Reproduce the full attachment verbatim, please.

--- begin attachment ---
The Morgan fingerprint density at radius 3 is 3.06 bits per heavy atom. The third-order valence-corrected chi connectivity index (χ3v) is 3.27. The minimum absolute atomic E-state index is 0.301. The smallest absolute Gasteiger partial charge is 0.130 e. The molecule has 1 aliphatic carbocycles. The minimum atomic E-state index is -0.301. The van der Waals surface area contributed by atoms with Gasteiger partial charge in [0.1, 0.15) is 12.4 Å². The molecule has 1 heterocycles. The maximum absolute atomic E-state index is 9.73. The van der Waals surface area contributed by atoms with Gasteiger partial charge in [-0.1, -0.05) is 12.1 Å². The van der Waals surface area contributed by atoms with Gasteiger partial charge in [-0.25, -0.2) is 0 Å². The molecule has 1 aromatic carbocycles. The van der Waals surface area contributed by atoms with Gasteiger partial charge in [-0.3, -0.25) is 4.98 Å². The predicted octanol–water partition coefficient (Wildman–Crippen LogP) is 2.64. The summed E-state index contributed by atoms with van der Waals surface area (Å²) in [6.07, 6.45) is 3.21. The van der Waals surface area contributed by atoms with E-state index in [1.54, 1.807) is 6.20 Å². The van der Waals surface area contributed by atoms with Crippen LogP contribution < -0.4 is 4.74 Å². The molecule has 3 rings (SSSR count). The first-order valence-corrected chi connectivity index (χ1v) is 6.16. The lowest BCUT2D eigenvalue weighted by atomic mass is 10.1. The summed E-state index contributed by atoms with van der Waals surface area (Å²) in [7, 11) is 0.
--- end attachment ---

The Morgan fingerprint density at radius 3 is 3.06 bits per heavy atom. The third-order valence-corrected chi connectivity index (χ3v) is 3.27. The minimum absolute atomic E-state index is 0.301. The smallest absolute Gasteiger partial charge is 0.130 e. The molecule has 1 aliphatic carbocycles. The minimum atomic E-state index is -0.301. The van der Waals surface area contributed by atoms with Gasteiger partial charge in [0.1, 0.15) is 12.4 Å². The molecule has 1 heterocycles. The maximum absolute atomic E-state index is 9.73. The van der Waals surface area contributed by atoms with Gasteiger partial charge in [-0.1, -0.05) is 12.1 Å². The van der Waals surface area contributed by atoms with Gasteiger partial charge in [-0.25, -0.2) is 0 Å². The molecule has 1 aromatic carbocycles. The van der Waals surface area contributed by atoms with Gasteiger partial charge in [-0.3, -0.25) is 4.98 Å². The predicted octanol–water partition coefficient (Wildman–Crippen LogP) is 2.64. The summed E-state index contributed by atoms with van der Waals surface area (Å²) in [6.07, 6.45) is 3.21. The van der Waals surface area contributed by atoms with E-state index in [1.54, 1.807) is 6.20 Å². The van der Waals surface area contributed by atoms with Crippen LogP contribution < -0.4 is 4.74 Å². The molecule has 3 rings (SSSR count). The first-order valence-corrected chi connectivity index (χ1v) is 6.16. The lowest BCUT2D eigenvalue weighted by atomic mass is 10.1. The summed E-state index contributed by atoms with van der Waals surface area (Å²) in [7, 11) is 0.